Human Rights Watch: Singapore’s ‘Fake News’ law curtails speech

Migrant Workers’ Rights Ignored During Covid-19 Pandemic, says International Non-Government Organisation in statement 

(Bangkok, 13 January 2021) – Singapore’s government further restricted free expression and peaceful assembly in the city-state in 2020, Human Rights Watch said today in its World Report 2021. The authorities used harsh and overly broad laws to prosecute speech criticizing the government or arbitrarily label it “false” or “misleading,” and ordered social media platforms to block content or face dire penalties.

“The Singapore government’s knee-jerk reaction is to harass or prosecute anyone for expressing disagreeable opinions rather than engaging with its critics,” said Phil Robertson, deputy Asia director at Human Rights Watch. “Behind Singapore’s gleaming façade of modernity is a government wholly intolerant of peaceful protest.”

In the 761-page World Report 2021, its 31st edition, Human Rights Watch reviews human rights practices in more than 100 countries. In his introductory essay, Executive Director Kenneth Roth argues that the incoming United States administration should embed respect for human rights in its domestic and foreign policy in a way that is more likely to survive future US administrations that might be less committed to human rights. Roth emphasizes that even as the Trump administration mostly abandoned the protection of human rights, other governments stepped forward to champion rights. The Biden administration should seek to join, not supplant, this new collective effort.

The Protection from Online Falsehoods and Manipulation Act (POFMA), which took effect in October 2019, permits a single government minister to declare that information posted online is “false,” and to order the content’s “correction” or removal if deemed to be in the public interest. As of mid-2020, the government had invoked POFMA more than 50 times, primarily against people or publications that criticized the government or its policies.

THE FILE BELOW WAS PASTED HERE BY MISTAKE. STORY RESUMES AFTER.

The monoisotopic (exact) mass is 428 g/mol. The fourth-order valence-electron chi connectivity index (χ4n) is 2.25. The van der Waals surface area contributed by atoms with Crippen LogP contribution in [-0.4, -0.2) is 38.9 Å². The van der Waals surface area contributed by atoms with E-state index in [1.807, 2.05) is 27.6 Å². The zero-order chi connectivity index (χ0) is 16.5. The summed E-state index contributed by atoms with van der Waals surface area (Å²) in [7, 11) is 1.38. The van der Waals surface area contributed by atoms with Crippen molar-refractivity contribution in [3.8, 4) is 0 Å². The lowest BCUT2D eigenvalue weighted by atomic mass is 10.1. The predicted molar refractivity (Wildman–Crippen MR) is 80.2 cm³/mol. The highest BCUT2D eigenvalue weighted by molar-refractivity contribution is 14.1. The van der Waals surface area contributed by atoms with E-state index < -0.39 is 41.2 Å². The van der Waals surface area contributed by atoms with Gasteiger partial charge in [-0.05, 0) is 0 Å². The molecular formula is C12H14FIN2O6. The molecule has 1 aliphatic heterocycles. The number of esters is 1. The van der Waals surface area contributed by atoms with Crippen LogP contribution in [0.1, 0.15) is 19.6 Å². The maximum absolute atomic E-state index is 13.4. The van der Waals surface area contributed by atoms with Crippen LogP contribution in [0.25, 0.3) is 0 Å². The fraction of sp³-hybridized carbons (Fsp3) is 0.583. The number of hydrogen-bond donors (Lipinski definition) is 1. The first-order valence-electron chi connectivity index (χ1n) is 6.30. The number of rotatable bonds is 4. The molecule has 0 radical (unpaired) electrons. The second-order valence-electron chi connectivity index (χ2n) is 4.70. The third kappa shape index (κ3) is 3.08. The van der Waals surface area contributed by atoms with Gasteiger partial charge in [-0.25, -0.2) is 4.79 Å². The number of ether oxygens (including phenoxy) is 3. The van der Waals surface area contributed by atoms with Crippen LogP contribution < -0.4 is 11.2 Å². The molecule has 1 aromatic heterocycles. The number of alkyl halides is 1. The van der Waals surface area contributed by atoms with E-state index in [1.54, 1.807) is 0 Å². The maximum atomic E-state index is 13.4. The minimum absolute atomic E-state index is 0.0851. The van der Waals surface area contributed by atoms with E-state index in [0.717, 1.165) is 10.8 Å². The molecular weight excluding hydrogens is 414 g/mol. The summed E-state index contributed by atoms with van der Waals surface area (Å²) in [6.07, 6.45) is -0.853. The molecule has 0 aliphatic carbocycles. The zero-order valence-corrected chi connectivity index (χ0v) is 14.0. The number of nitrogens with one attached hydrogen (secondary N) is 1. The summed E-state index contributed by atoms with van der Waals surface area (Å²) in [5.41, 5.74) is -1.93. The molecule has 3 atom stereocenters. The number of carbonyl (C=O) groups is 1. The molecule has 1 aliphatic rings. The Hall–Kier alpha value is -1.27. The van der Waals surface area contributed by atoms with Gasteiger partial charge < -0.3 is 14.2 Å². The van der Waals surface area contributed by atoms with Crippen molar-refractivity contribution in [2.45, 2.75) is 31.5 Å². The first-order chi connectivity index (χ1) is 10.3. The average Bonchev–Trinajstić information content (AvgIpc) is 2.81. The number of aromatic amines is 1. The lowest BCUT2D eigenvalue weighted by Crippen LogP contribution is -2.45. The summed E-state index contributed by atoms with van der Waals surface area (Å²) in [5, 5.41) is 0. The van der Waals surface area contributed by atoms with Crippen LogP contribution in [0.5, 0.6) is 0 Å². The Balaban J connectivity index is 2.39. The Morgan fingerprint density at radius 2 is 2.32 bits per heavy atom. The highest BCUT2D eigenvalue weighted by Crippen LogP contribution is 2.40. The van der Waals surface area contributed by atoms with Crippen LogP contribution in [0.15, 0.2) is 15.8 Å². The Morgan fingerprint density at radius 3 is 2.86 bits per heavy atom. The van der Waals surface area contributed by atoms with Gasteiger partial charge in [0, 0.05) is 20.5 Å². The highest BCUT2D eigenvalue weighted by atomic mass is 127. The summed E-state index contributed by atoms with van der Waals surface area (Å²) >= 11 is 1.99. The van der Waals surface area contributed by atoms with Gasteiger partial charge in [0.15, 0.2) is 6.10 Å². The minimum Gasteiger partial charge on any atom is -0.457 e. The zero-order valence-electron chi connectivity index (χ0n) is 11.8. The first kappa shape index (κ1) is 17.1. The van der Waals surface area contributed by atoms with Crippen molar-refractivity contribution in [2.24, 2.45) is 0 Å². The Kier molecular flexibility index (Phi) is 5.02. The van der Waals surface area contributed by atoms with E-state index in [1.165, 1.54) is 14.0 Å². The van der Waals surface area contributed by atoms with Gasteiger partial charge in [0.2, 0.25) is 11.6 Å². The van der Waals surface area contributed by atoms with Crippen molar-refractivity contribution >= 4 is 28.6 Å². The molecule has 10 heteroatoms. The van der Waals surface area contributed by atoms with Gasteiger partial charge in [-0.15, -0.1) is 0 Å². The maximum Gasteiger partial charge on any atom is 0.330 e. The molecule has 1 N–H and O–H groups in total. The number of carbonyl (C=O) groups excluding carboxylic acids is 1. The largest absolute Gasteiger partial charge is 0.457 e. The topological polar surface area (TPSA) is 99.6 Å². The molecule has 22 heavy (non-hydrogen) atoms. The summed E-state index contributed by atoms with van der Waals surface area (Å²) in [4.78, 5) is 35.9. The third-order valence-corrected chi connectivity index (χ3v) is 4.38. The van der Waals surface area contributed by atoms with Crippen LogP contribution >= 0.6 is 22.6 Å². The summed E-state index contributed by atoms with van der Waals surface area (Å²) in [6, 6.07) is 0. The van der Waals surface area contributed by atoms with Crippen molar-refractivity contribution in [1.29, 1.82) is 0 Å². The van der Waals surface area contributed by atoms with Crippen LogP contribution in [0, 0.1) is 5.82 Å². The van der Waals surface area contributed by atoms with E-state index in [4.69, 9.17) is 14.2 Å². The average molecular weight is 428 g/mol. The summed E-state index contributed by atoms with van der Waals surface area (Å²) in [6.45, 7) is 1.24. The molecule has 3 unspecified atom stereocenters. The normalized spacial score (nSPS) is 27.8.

Ministers issued several correction notices to opposition politicians or political parties during the nine-day election campaign in July.

Singapore authorities also use existing laws to penalize peaceful expression and protest, with activists, lawyers, and online media facing prosecution, civil defamation suits, and threats of contempt of court charges. In March, the Court of Appeal upheld the conviction of activist Jolovan Wham for contempt of court for stating on Facebook that “Malaysia’s judges are more independent than Singapore’s for cases with political implications.”

On July 28, Prime Minister Lee Hsien Loong’s nephew, Li Shengwu, was found guilty of contempt and fined S$15,000 (US$11,000) for a 2017 private Facebook post in which he said the Singapore government is “very litigious and has a pliant court system.”

Singaporean law defines an assembly extremely broadly, and those who fail to obtain the required permits face criminal charges. Even solo protests are treated as assemblies under the Public Order Act. In November, Jolovan Wham was charged with holding an unlawful assembly for holding up a cardboard sign with solely a smiley face on it near a police station. In April, the police investigated two students who held solo “climate protests” without seeking police permission. In each case, the student simply posed for a photograph holding a sign, as part of the global “Fridays for Future” movement, and posted the images on social media.

Foreign migrant workers, who are generally housed in crowded and unsanitary dormitories and commute to work on crowded buses, were disproportionately affected by the Covid-19 pandemic. While Singapore initially had success in controlling Covid-19 transmission in the country, it essentially left migrant workers’ out of the national strategy. A surge of cases among migrant workers in early April led the government to put all dormitories on lockdown. While some essential workers were moved, almost 300,000 migrants were confined to hot, overcrowded rooms with little ventilation, leaving them at risk of infection. As of August 13, 52,516 dormitory residents had tested positive for the coronavirus, more than 90 percent of all reported cases in Singapore.

“Singapore’s shoddy treatment of migrant workers in overcrowded, unsanitary dormitories shows that migrant workers’ rights are callously violated in the country,” Robertson said. “It’s sadly typical that Singapore gave so little thought to the welfare of migrant workers even as they were struck by the Covid-19 outbreak.”

 

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